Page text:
TRR photos by Sandy Long

Take to the trails

While talking with an acquaintance at a recent gathering, the topic of trails came up. George lives in a 500-acre community where a series of trails weave through a large forested area protected from development. Our enthusiasm about trails throughout the Upper Delaware River region quickly launched a lively conversation about our favorite places to hike or walk. We traded tips about trails on both sides of the river for quite some time, waxing eloquent on the endless enchantments and bountiful benefits of a walk in the woods.


As luck would have it, the Pennsylvania Department of Conservation and Natural Resources (DCNR) would like to hear about your favorite trail in order to identify the 2017 Trail of the Year. DCNR’s Pennsylvania Trails Advisory Committee works to implement the recommendations of the Statewide Comprehensive Outdoor Recreation Plan to develop a land and water trail network to facilitate recreation, transportation and healthy lifestyles. The committee also advises the Commonwealth on the use of state and federal trail funding and will create a commemorative poster of the winning trail for statewide distribution.


To nominate your favorite trail for consideration, visit and click the link under Trail of the Year. Nominations must be submitted by November 11.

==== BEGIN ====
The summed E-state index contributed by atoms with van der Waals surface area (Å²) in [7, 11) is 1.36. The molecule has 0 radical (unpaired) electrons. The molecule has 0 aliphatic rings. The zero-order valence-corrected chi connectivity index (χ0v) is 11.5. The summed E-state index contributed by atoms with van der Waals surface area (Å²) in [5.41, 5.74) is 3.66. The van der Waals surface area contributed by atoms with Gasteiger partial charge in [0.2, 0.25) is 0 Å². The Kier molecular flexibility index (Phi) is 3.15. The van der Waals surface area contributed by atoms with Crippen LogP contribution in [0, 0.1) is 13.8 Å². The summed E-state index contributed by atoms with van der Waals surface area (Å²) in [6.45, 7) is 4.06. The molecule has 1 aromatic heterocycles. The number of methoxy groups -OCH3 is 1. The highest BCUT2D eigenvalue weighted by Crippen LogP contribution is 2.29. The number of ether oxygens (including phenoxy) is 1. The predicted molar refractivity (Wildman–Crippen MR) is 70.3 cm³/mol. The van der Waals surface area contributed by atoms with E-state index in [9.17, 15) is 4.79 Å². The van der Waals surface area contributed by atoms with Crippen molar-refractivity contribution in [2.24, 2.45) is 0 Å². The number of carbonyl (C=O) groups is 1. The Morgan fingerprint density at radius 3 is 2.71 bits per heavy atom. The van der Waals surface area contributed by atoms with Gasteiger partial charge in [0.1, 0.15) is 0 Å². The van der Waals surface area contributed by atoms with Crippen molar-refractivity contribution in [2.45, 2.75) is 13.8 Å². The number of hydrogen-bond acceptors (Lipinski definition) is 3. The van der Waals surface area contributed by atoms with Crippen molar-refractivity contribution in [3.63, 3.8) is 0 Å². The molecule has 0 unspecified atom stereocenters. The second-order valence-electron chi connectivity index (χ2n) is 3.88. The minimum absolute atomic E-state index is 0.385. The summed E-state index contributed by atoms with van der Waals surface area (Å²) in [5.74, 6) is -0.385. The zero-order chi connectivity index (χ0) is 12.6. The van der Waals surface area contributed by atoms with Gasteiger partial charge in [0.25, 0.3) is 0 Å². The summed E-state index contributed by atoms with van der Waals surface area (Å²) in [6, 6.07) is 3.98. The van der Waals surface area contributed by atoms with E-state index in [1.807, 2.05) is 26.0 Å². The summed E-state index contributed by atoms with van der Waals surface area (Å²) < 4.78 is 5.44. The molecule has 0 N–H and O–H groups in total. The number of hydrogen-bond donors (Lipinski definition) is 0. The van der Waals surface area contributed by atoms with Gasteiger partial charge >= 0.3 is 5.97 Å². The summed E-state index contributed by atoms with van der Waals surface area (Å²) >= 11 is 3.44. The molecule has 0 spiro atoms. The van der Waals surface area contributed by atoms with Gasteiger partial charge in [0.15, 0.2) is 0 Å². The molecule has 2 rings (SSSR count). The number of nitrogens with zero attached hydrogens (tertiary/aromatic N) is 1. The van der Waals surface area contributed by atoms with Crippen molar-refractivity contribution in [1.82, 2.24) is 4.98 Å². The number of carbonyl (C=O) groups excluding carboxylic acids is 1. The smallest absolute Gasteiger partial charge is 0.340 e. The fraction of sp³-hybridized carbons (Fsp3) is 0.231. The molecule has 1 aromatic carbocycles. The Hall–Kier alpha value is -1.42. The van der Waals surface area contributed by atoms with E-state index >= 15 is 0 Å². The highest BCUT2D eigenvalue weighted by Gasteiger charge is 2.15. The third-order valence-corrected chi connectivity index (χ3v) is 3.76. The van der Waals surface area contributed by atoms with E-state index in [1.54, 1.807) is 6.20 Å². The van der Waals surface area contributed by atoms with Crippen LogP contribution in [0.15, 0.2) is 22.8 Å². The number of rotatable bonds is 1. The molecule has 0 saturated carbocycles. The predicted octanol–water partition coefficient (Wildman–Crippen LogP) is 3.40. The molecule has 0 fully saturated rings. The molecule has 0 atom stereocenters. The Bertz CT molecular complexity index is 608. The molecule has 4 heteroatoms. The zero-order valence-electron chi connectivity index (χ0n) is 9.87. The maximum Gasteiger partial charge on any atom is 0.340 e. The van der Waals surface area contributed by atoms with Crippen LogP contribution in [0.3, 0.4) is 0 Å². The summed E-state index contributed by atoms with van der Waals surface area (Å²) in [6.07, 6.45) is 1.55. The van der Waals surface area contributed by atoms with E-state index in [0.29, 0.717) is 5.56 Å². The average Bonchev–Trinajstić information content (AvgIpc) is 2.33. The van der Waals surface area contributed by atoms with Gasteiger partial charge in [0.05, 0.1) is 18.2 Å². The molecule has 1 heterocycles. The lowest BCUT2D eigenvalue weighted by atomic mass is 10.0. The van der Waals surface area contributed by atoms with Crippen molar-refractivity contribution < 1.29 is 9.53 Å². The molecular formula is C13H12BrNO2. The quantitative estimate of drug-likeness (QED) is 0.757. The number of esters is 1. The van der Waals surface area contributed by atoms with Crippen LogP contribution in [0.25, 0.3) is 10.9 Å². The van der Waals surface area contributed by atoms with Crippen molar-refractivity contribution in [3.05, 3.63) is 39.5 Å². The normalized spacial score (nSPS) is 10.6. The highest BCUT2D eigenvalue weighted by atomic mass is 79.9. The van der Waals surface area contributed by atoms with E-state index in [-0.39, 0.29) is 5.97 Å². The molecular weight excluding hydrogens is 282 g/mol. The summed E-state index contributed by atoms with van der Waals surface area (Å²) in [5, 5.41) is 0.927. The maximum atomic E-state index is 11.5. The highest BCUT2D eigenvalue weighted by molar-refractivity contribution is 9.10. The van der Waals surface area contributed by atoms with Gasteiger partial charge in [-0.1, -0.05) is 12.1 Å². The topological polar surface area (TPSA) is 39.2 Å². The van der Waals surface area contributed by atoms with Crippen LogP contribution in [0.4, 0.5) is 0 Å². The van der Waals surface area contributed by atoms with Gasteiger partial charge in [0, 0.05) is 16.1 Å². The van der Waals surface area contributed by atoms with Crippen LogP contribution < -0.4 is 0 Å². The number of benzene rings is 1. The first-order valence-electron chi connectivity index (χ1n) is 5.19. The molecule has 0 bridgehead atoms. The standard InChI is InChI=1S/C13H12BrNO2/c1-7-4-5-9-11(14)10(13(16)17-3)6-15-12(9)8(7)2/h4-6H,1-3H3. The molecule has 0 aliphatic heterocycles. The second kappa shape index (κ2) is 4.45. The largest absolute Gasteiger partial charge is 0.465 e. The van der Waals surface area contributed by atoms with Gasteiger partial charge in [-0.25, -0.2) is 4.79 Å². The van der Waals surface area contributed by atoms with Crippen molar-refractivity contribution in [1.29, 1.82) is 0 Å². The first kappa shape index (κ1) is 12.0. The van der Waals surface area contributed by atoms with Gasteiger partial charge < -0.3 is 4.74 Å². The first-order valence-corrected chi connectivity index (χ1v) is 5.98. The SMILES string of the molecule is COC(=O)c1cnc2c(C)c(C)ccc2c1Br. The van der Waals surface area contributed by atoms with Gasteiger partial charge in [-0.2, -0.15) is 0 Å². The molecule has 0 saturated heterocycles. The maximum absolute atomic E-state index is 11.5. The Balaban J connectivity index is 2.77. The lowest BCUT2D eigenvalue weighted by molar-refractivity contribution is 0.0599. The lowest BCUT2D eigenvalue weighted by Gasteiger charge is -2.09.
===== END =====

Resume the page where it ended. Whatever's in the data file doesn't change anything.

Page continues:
Following are a few more resources to launch or expand your experiences on the excellent trails in our region:


• Check out 12 miles of hiking trails at the Pocono Environmental Education Center (PEEC), located within the 77,000-acre Delaware Water Gap National Recreation Area in Dingmans Ferry, PA. ( .


• Learn more about Lacawac Sanctuary in Lake Ariel, PA—an ecological research station and public environmental education facility—by hiking public trails on its 510-acres. Explore its 52-acre pristine glacial lake listed as a National Natural Landmark, two ponds, several wetlands and a suite of buildings, some of which are listed on the National Register of Historical Places. ( .


Trail lovers might also enjoy the recently published nonfiction title, “On Trails: An Exploration,” described as “a groundbreaking exploration of how trails help us understand the world—from tiny ant trails to hiking paths that span continents, from interstate highways to the Internet.” The book’s author, Robert Moor, discussed his compelling work during the Milford Readers and Writers Festival a few weeks ago.


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